You might think the credits for this movie “Gimme Shelter” are a mistake.
It's supposed to star Vanessa Hudgens, the cute and perky star of Disney Channel's insanely popular “High School Musical” movies and, more recently, renowned for gun-toting bikini antics in “Spring Breakers.”
No one in “Gimme Shelter” looks like the Vanessa we know, though. That is her, however, starring as the troubled, pregnant daughter of a drug-addicted mom, sans makeup, her hair chopped into a bird's nest crop and 15 pounds heavier than we're used to seeing her.
“The director told me at the beginning that he wanted me to put on some weight, which I did not mind, just because I do love the idea of transformation and I love food,” said Hudgens, now 25 and sporting a tight, lacy black dress, much mascara and dark curls cascading well below her shoulders. “The cutting of the hair was such a liberating thing, too. It kind of gave me a clean slate, and rid me of anything that I had known of myself in the past.”
The film grew out of what writer-director Ronald Krauss observed during a year of living at a home for pregnant teenagers, one of Kathy DiFiore's Several Sources Shelters on the East Coast. Hudgens' character, Apple, was primarily based on one of the girls, Darlisha Dozier, whom Krauss brought into the shelter after seeing her standing outside, coatless, in below-freezing weather, thinking she was a resident.
She wasn't, but DiFiore took her in. Dozier has a small role in the film (as do some of the other young women who were there), and Hudgens, who spent two weeks at the shelter before filming commenced, got to know her well.
“Her story is Apple's story,” Hudgens said. “She stayed in the shelter and helps out there now, still. She's studying to be a nurse and she has an adorable son. We keep in contact, and it was really nice to have someone that I could go to and ask questions about the person.”
In fact, the shelter residents were the key factor in Hudgens landing her part.
“I never thought a Hollywood actress could play a role like this after I'd lived there for a year,” Krauss admitted. “There were a lot of famous actors that wanted to do it and had auditioned. Then someone mentioned Vanessa Hudgens, and I really didn't know who she was.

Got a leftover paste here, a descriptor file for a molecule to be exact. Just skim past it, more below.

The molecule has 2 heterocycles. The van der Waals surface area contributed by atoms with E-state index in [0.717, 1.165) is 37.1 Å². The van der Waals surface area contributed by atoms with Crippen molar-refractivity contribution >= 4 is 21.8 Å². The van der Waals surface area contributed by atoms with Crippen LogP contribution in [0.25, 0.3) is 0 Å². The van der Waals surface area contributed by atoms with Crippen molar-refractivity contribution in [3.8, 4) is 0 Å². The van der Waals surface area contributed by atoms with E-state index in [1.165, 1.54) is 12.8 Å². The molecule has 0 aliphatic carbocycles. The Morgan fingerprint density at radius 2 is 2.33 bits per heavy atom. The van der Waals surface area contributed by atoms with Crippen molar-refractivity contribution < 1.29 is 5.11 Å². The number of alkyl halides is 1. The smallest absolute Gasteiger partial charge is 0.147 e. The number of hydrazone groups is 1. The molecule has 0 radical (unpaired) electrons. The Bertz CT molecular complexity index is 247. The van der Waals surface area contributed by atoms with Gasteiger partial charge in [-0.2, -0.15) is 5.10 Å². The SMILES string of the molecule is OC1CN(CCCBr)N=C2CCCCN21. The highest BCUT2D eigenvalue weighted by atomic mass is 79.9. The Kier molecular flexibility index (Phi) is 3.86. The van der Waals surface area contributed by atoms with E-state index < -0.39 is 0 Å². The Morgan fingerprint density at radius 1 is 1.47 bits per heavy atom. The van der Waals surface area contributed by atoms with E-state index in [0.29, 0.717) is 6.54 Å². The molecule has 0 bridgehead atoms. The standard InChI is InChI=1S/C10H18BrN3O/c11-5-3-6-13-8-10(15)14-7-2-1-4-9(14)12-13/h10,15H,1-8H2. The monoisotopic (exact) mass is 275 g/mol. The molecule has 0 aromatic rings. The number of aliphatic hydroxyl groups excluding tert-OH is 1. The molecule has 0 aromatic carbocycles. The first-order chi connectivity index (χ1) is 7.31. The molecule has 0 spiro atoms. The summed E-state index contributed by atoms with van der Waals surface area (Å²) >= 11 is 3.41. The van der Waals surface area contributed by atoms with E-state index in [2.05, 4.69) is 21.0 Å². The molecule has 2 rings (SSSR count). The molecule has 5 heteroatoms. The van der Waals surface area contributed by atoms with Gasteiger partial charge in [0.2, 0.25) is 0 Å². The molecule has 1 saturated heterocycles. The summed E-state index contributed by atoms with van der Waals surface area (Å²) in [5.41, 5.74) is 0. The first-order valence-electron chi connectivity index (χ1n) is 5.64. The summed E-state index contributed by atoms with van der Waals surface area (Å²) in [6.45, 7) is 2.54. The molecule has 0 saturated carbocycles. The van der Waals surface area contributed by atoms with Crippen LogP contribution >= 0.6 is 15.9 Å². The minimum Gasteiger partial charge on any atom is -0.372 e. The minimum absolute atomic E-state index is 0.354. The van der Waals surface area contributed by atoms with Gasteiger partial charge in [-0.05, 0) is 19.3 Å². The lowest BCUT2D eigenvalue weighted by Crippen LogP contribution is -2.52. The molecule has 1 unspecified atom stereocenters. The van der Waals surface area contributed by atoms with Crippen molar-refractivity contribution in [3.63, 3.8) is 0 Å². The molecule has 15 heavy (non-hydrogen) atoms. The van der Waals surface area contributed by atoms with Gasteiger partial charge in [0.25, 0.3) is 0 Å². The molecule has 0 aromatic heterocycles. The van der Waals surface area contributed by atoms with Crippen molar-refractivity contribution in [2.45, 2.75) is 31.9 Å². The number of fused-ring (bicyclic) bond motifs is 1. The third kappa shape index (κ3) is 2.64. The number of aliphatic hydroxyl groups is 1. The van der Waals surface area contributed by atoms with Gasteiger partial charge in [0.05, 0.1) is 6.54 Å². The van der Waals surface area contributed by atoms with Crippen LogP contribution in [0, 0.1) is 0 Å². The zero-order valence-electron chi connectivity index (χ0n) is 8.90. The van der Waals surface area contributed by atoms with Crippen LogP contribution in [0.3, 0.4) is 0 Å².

“I met with her and she was passionate to play this role. She believed that she could really do it, she turned in a great audition and she was really persistent. The turning point was that I sent seven or eight of the auditions that I liked to the shelter. When they saw the (video) link, the girls unanimously picked Vanessa. That was the confirmation.”
Some may find Apple's personality more off-putting than her appearance. A streetwise survivor who's been bullied all her life by her reprehensible mom (Rosario Dawson), Apple has a short temper and an abrasive, defensive way of presenting herself that certainly doesn't endear her to the well-to-do family of her Wall Street father (Brendan Fraser), whom she's never met but reaches out to in desperation.
Hudgens plays that side of Apple quite effectively, and doesn't believe that the character deserves any criticism.
“It's very easy for people to judge others due to their circumstances,” the usually bubbly actress said after some quiet moments of consideration. “It's about what they see, and they don't necessarily look past that. Once you look past my character's appearance or the way that she acts, you realize it's not because of her. She's a victim of her parents, and to the abuse that she's had to deal with her whole life.
“At the end of the day, she is a normal 16-year-old just trying to survive. She has the same needs that any other 16-year-old has. We all need support and we all need to feel loved. When you don't feel that, life can seem very empty, and it angers me that people do make these snap judgments about others. It takes you away from connecting as human beings.”
Hudgens acknowledged that she's led a pretty sheltered life, first by parents who supported her showbiz ambitions and then in the Disney teen princess bubble.
In recent years, it's looked like she's been actively trying to break out of her singing-and-dancing TV nice girl image. She put her recording career on hold to concentrate on her first love, acting. And although she had a hit with the family adventure movie “Journey 2: The Mysterious Island,” her preference in films has veered toward dark, adult projects such as “Breakers,” “Sucker Punch,” “The Frozen Ground,” “Machete Kills” and “Gimme Shelter.” An Internet leak of nude selfies a few years back reinforced the impression that this was a girl in a hurry to grow up.
But Hudgens, who'll next star in the high school horror comedy “Kitchen Sink,” insisted that there's no image-changing strategy at work. She just wants to do, well, everything.
“It's just the way the roles have come up,” she explained. “I've always looked for variety in my career, and to push myself outside of my comfort zone because that's how you grow.
“I don't know; there are so many different things to play. I love seeing all the different aspects of storytelling and fantasies and thrills ... there's just so much, the possibilities are limitless.
“Till the day I die, I know that I won't be able to do enough.”
Follow Bob Strauss on Twitter: @bscritic